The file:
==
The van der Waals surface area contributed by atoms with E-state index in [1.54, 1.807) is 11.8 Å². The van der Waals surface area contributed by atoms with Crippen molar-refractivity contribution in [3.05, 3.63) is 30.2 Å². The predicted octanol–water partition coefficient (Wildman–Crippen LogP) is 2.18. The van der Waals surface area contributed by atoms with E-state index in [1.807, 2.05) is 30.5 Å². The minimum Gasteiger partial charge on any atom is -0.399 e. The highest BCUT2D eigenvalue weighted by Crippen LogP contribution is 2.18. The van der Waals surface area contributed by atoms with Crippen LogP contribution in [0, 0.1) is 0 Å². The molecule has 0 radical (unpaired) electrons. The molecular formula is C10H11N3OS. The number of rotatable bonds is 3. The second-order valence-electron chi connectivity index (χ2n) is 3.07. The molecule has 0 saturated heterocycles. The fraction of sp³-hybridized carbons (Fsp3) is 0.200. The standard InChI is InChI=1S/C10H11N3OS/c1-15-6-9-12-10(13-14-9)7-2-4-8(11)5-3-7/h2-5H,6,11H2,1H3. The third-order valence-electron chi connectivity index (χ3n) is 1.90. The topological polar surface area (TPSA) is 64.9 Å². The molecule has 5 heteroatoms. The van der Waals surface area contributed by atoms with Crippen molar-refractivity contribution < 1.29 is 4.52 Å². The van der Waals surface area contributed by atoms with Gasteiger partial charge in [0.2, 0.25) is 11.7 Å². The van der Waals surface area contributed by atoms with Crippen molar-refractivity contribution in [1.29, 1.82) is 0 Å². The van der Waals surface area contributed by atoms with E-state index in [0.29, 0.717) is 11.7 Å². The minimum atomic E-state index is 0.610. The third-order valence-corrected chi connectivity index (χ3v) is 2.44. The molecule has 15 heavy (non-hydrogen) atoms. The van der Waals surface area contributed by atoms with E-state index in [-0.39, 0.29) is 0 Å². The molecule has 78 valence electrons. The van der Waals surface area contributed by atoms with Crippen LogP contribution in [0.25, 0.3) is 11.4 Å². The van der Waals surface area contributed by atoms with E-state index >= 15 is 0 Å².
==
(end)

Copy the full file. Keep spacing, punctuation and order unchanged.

The van der Waals surface area contributed by atoms with E-state index in [1.54, 1.807) is 11.8 Å². The van der Waals surface area contributed by atoms with Crippen molar-refractivity contribution in [3.05, 3.63) is 30.2 Å². The predicted octanol–water partition coefficient (Wildman–Crippen LogP) is 2.18. The van der Waals surface area contributed by atoms with E-state index in [1.807, 2.05) is 30.5 Å². The minimum Gasteiger partial charge on any atom is -0.399 e. The highest BCUT2D eigenvalue weighted by Crippen LogP contribution is 2.18. The van der Waals surface area contributed by atoms with Crippen LogP contribution in [0, 0.1) is 0 Å². The molecule has 0 radical (unpaired) electrons. The molecular formula is C10H11N3OS. The number of rotatable bonds is 3. The second-order valence-electron chi connectivity index (χ2n) is 3.07. The molecule has 0 saturated heterocycles. The fraction of sp³-hybridized carbons (Fsp3) is 0.200. The standard InChI is InChI=1S/C10H11N3OS/c1-15-6-9-12-10(13-14-9)7-2-4-8(11)5-3-7/h2-5H,6,11H2,1H3. The third-order valence-electron chi connectivity index (χ3n) is 1.90. The topological polar surface area (TPSA) is 64.9 Å². The molecule has 5 heteroatoms. The van der Waals surface area contributed by atoms with Crippen molar-refractivity contribution < 1.29 is 4.52 Å². The van der Waals surface area contributed by atoms with Gasteiger partial charge in [0.2, 0.25) is 11.7 Å². The van der Waals surface area contributed by atoms with Crippen molar-refractivity contribution in [1.29, 1.82) is 0 Å². The van der Waals surface area contributed by atoms with E-state index in [0.29, 0.717) is 11.7 Å². The minimum atomic E-state index is 0.610. The third-order valence-corrected chi connectivity index (χ3v) is 2.44. The molecule has 15 heavy (non-hydrogen) atoms. The van der Waals surface area contributed by atoms with E-state index in [-0.39, 0.29) is 0 Å². The molecule has 78 valence electrons. The van der Waals surface area contributed by atoms with Crippen LogP contribution in [0.25, 0.3) is 11.4 Å². The van der Waals surface area contributed by atoms with E-state index >= 15 is 0 Å².